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Jens Voigt's final pro bike – complete with 'shut up legs' mantra
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Peter Sagan (Cannondale) takes the win
Contract talks hinge on finances
Peter Sagan's agent has claimed there will be no formal contract negotiations until after Paris-Roubaix but that has done little to dampen the speculation that has grown around the Slovakian's destination for 2015.
Sagan's contract with Cannondale expires at the end of this season and since the turn of the year, he has been variously linked with moves to Tinkoff-Saxo, Fernando Alonso’s planned new team and Astana. Former sprinter and lead out man Giovanni Lombardi is Sagan's agent and is charged with obtaining the best possible deal for the next chapter in Sagan's career.
Speaking to Cyclingnews at the start of Gent-Wevelgem in Deinze on Sunday morning, Cannondale manager Roberto Amadio insisted that there was still a chance that Sagan could stay with the team for 2015.
“Yes, we’re talking, we’re negotiating, so the possibility is there,” Amadio said. “Journalists have been asking where Sagan is going and criticising the team at every race but we’re not affected by it. We’re not looking at Gazzetta, L’Équipe or anywhere else. We’re looking within our team and we’re looking to win races.”
Sagan has raced for Cannondale since turning professional in 2010, and while his level of support in the Classics may not be on a par with that enjoyed by Tom Boonen at Omega Pharma-QuickStep, Amadio said that the 24-year-old is happy with the team on a sporting level.
Economically, however, the situation is somewhat more complicated. Some reports have suggested that Lombardi is seeking a contract worth in excess of €3 million per annum for his client, and – having already lost Vincenzo Nibali to the deeper pockets of Astana at the beginning of last season – it is unclear if Cannondale can compete with the resources on offer elsewhere.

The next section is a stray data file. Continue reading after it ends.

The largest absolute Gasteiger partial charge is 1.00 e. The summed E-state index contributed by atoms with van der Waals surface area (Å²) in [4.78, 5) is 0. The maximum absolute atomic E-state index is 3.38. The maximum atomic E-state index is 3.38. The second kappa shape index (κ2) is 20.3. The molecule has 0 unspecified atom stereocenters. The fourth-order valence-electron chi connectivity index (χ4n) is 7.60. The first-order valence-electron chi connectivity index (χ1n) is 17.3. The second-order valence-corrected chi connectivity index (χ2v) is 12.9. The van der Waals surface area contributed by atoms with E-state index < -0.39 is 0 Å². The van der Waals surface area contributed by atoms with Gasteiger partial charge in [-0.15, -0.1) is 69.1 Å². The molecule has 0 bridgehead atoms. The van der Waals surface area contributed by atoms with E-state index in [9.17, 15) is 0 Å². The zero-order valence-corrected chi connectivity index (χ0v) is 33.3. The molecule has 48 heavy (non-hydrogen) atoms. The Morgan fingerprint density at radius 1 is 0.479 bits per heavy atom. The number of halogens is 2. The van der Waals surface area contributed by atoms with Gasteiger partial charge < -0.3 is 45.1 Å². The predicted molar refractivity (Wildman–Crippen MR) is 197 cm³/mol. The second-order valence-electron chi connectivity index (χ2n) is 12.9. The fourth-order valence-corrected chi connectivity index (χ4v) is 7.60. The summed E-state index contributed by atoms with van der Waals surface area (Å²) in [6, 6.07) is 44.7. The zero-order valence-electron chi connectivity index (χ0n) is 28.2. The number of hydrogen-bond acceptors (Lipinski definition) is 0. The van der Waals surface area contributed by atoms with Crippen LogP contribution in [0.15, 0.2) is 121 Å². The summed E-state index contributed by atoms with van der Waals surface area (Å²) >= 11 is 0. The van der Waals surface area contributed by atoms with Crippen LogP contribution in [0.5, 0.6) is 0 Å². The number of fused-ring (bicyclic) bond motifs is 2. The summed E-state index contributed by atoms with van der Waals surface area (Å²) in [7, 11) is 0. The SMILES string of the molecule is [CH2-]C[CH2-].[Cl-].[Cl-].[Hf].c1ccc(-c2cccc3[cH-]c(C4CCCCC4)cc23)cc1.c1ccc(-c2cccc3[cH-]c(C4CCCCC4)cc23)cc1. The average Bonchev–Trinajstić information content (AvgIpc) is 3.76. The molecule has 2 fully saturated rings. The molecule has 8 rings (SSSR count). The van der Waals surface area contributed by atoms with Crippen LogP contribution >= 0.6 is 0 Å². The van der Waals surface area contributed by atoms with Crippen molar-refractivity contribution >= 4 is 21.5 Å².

“It’s only an economic problem, because in spite of the continued criticism of the journalists, we’ve shown that we have a team capable of working for him,” Amadio said. “At San Remo, we were the only team that made the race from the start and at Harelbeke on Friday, the team did its work right up until it was supposed to. Peter knows that he has a team devoted to him and that’s important.”
Although formally at least, Sagan will not strike a deal before the end of the classics, his value is unlikely to change substantially in event that he lands victory at the Tour of Flanders or Paris-Roubaix. As Amadio pointed out, his current ability and future potential are both already glaringly obvious.
“It doesn’t change anything – Peter’s next victories won’t change his value and his qualities as a rider,” said Amadio. He also dismissed the idea that Sagan would take Cannondale with him as a bike supplier to Tinkoff-Saxo, as reported by Gazzetta dello Sport recently, highlighting that Cannondale is no longer merely a sponsor but the owner of the team’s WorldTour licence.
“Cannondale, as you could see from the recent statement of Bob Burbank, wants to go ahead with its own team,” Amadio said. “It’s made a big investment and it believes in the team project, independently of who the riders or management might be.”
After a disappointing 10th place finish at Milan-San Remo, Sagan bounced back to claim victory at E3 Harelbeke on Friday and lay down an important marker ahead of next Sunday’s Tour of Flanders.
Amadio hailed Sagan’s tactical acumen in the finale, when he lifted the pace on the penultimate climb to shed John Degenkolb (Giant-Shimano) from the leading group.
“We managed the race well. He had to have a go at that point because otherwise Cancellara’s group would have latched back on as well, and the whole race would have been different,” Amadio said. “Peter was criticised unfairly after San Remo because it was a race conditioned by the bad weather and the Harelbeke result showed that.”